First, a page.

mysterious worlds like Mars and Jupiter and sent only two small orbiting spacecraft to
the Moon. Clementine, a joint effort with the Department of Defense, found signs of frozen water at the lunar south pole in 1994. In 1998 and 1999, the Lunar Prospector
mission, which found even stronger evidence of ice and mapped out the Moon's
gravitational and magnetic fields.
A reason to return and establish a permanent base on the moon would be to assist
a mission to Mars. Because the Moon's gravity is 1/6 of Earth's, gathering raw materials
there such as metal for the spacecraft to water for the astronauts to drink would be much
cheaper than hauling them up from Earth. So the cost and difficulty of traveling to Mars
would be reduced. A moon base would also serve as a proving ground for new
technologies developed for a Mars mission.
The presently accepted theory about the formation of the moon is that about 4.45
billion years ago, a planetary body the size of Mars slammed into the infant Earth, tossing
a blob of material into space that became the moon. With only 1/8 the Earth's mass, the
Moon long ago cooled to the core, leaving it geologically dead. It is also too small to
gravitationally hold on to an atmosphere.
One can also suggest another theory that it was Mars itself that collided with
Earth with the latter ending up in the collision with most of the water on both planets.
On Earth, plate tectonics has destroyed almost all of the surface rocks from its
first billion years. On the moon, those rocks are still on the surface. The youngest rocks
on the moon are as old as some of the oldest rocks found on Earth at 3.2 billion years.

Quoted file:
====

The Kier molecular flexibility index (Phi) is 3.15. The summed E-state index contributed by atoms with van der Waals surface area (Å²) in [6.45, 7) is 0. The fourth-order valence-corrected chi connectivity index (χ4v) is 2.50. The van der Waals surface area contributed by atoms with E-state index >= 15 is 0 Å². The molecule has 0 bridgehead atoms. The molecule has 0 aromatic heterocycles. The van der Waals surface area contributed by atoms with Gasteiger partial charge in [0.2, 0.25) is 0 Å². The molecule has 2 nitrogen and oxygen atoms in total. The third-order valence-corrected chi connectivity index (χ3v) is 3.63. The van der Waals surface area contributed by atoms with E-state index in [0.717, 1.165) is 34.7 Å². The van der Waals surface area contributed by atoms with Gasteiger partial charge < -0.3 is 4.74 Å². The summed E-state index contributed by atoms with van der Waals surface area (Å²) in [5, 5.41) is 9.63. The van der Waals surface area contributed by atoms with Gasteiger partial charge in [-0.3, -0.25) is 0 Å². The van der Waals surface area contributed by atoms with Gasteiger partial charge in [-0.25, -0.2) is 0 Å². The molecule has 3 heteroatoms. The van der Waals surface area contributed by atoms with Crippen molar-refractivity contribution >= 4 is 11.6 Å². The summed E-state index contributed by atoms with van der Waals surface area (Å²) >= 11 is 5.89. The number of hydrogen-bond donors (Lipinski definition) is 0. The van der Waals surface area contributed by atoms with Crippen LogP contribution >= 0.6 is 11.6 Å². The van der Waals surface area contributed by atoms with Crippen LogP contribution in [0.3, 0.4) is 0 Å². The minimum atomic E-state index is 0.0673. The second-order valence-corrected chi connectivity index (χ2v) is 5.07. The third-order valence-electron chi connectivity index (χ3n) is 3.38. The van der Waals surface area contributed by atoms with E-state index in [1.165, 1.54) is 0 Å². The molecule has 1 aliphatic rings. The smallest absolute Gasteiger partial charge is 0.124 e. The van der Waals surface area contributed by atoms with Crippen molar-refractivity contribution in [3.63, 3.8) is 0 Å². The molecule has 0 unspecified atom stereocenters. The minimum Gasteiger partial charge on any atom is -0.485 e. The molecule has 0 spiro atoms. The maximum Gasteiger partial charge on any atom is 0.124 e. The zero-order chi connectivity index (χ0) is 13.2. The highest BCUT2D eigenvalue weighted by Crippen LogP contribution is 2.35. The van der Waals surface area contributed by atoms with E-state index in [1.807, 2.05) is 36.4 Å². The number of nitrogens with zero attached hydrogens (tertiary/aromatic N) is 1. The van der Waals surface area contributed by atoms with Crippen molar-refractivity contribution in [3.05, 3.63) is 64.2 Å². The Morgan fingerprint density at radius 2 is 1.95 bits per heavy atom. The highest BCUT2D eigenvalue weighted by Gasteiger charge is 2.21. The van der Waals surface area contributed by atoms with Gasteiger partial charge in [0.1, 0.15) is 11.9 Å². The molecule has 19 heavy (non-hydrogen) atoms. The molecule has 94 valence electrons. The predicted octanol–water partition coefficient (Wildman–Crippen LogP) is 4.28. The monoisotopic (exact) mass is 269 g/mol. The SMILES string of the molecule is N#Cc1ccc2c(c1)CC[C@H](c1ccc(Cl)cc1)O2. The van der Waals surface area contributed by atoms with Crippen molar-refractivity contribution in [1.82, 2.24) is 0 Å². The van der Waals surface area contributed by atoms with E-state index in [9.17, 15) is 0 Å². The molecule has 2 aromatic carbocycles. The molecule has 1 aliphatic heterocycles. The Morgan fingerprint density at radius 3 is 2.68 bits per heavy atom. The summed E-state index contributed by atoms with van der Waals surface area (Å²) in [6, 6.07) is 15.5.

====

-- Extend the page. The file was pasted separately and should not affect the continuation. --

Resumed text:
The craters on the moon also preserve a record of the early bombardment of meteors.
The Apollo astronauts brought back 843 pounds of rocks from the moon. The
similar mix of oxygen atoms in the rocks of the moon and Earth showed the two had a
common ancestry instead of the moon's forming elsewhere and then being captured by
the Earth's gravity. The chemical composition also showed there had never been
significant amounts of water in most areas, except possibly the polar regions. These
rocks came from just the six Apollo landing sites, leaving the rest of the surface, the size
of Africa, unexplored. The top layer of crushed rock and dust, known as the regolith has
not yet been explored and it holds information accumulated over billions of years.
As astronomers try to look farther into the universe, they need a large telescope
that can stay focused on a single patch of sky for weeks or months. A near absolute zero
temperatures and an airless environment are needed to prevent blurring. A nearby moon
base would allow easy repairs and upgrades. A large infrared telescope is proposed to be
constructed in a deep crater at the Moon’s South Pole. The mirror of such a telescope
might consist of a round dish, 20 yards wide, with a reflecting liquid such as mercury that
spun at a rate of two revolutions a minute. The centrifugal force, coupled with the
moon's gravitational force, would push the liquid toward the outer edges of the dish to
form a perfectly curved surface for gathering star light. Not only will a lunar telescope
be more sensitive than the Hubble Space Telescope, but it should be able detect galaxies
and stars far fainter than will be seen by Hubble's planned replacement. It may even pick